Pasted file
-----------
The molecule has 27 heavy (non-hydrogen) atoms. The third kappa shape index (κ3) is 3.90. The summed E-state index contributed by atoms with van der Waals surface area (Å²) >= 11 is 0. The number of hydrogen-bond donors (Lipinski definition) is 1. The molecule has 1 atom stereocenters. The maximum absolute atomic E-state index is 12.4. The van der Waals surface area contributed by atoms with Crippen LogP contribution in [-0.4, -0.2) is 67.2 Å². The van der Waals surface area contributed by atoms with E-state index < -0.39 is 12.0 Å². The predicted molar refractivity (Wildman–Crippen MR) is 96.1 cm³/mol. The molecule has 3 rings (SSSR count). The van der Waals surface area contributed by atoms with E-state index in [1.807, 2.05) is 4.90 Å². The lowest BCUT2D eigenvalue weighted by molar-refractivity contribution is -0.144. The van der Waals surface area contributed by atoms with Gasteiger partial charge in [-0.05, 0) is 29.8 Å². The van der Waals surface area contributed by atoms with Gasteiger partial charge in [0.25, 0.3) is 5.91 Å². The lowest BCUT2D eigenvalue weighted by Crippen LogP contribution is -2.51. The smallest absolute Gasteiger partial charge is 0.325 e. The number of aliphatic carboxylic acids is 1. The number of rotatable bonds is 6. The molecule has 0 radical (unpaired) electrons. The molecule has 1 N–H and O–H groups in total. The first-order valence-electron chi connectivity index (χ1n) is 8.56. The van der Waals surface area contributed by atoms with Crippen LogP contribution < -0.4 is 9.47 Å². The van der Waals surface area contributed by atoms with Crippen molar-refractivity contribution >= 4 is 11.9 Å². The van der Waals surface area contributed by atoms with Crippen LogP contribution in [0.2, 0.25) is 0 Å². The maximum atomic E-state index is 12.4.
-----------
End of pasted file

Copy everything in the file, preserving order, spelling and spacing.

The molecule has 27 heavy (non-hydrogen) atoms. The third kappa shape index (κ3) is 3.90. The summed E-state index contributed by atoms with van der Waals surface area (Å²) >= 11 is 0. The number of hydrogen-bond donors (Lipinski definition) is 1. The molecule has 1 atom stereocenters. The maximum absolute atomic E-state index is 12.4. The van der Waals surface area contributed by atoms with Crippen LogP contribution in [-0.4, -0.2) is 67.2 Å². The van der Waals surface area contributed by atoms with E-state index < -0.39 is 12.0 Å². The predicted molar refractivity (Wildman–Crippen MR) is 96.1 cm³/mol. The molecule has 3 rings (SSSR count). The van der Waals surface area contributed by atoms with E-state index in [1.807, 2.05) is 4.90 Å². The lowest BCUT2D eigenvalue weighted by molar-refractivity contribution is -0.144. The van der Waals surface area contributed by atoms with Gasteiger partial charge in [-0.05, 0) is 29.8 Å². The van der Waals surface area contributed by atoms with Gasteiger partial charge in [0.25, 0.3) is 5.91 Å². The lowest BCUT2D eigenvalue weighted by Crippen LogP contribution is -2.51. The smallest absolute Gasteiger partial charge is 0.325 e. The number of aliphatic carboxylic acids is 1. The number of rotatable bonds is 6. The molecule has 0 radical (unpaired) electrons. The molecule has 1 N–H and O–H groups in total. The first-order valence-electron chi connectivity index (χ1n) is 8.56. The van der Waals surface area contributed by atoms with Crippen LogP contribution < -0.4 is 9.47 Å². The van der Waals surface area contributed by atoms with Crippen molar-refractivity contribution >= 4 is 11.9 Å². The van der Waals surface area contributed by atoms with Crippen LogP contribution in [0.2, 0.25) is 0 Å². The maximum atomic E-state index is 12.4.